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Saint John Baptist de la Salle


This John Baptist, surnamed de la Salle, who was destined to change for all time the methods of educating the young, was born to the noble family of that name, in 1651, at Rheims. As a little lad he shewed such remarkable signs of a vocation to the priesthood that at the age of eleven he received the clerical tonsure, and at the age of sixteen was made (according to a custom of those times which the Church later forbade) a Canon, though still a layman, at Rheims Cathedral. Forthwith he entered the Seminary of Saint Sulpice in Paris, and also studied at the Sorbonne. And when he had finished all due training for the priesthood, he was ordained and began to fulfil the duties of his canonry.

One of these was the direction of the Sisterhood of the Holy Child Jesus, which same was engaged in the education of girls. Thereby the young Canon came to understand the great need of providing the children of the poor with a thorough training in Christian principles. Whereupon he established schools for poor boys; and since there were few suitable instructors to be found for such schools as he desired to establish, he himself undertook to train teachers in holy living and in pedagogical methods; and to this end he was finally obliged to establish a religious Institute, known as the Brothers of the Christian Schools, which same is now happily spread all over the world. But this foundation was not accomplished without heart-breaking difficulties and long and heroic effort. The first men whom he attempted to train would not accept the discipline which he knew to be necessary. Furthermore, salaried teachers opposed him on the grounds that he was taking from them their means of livelihood.

From the controversy thus engendered he and his brethren were subjected to many calumnies and persecutions. Also an illness spread among the Brothers, from which many died. And as there had never before been a religious institute with the peculiar vocation and work of the Brothers of the Christian Schools, it took years of patient effort before the community was able to obtain suitable Constitutions and the Profession of Perpetual Vows. In the process of this long development the Brothers, under his direction, revolutionized education for the young, and taught the world their new pedagogical methods. And the holy man himself resigned all his ecclesiastical dignities, and devoted his family estate to the poor, that he might share the poverty of his brethren. It was finally made a rule of the Institute that only laymen should be accepted as members, and that no Brother should ever become a priest. On Good Friday, in 1719, being the sixty-eighth year of his age, he passed to God with these words on his lips: I adore all the designs of God for me. He was canonized in 1900.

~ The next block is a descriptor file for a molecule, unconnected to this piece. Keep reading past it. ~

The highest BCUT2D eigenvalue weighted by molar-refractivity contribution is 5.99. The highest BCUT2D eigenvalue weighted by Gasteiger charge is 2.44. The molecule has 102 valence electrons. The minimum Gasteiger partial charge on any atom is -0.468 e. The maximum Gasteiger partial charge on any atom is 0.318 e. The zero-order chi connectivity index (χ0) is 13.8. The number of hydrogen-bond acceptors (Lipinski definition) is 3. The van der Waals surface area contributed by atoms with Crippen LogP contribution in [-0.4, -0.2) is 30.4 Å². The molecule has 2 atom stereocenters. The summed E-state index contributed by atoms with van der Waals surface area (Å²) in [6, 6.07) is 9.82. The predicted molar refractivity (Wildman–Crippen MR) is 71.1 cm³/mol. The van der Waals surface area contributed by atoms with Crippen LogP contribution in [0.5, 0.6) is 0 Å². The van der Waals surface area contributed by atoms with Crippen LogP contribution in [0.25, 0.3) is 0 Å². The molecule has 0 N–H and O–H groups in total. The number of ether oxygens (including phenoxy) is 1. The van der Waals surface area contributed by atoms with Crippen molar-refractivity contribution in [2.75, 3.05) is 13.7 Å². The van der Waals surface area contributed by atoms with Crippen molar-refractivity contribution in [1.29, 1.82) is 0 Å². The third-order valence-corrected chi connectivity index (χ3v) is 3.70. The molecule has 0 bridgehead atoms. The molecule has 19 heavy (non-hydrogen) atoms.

O GOD, who, for the teaching of the poor in thy religion, and for the confirmation of the young in the way of truth, didst raise up thy blessed Confessor Saint John Baptist, and didst through him unite together a new household in thy Church: mercifully grant that, by his intercession and example, we may be so filled with fervent zeal, for thy glory and for the salvation of souls, that we may be made worthy to be partakers of the crown of his heavenly glory. Through the same our Lord Jesus Christ, who liveth and reigneth with thee and the same Spirit ever, one God, world without end. Amen.

The Anglican Breviary, Frank Gavin Liturgical Foundation, Inc., New York, 1955, pages 1212-1213

Additional Information:

Ordo Kalendars are available from the Anglican Parishes Association Book Publisher.

For additional readings, or to learn more about the Anglican Breviary, visit The Anglican Breviary Website.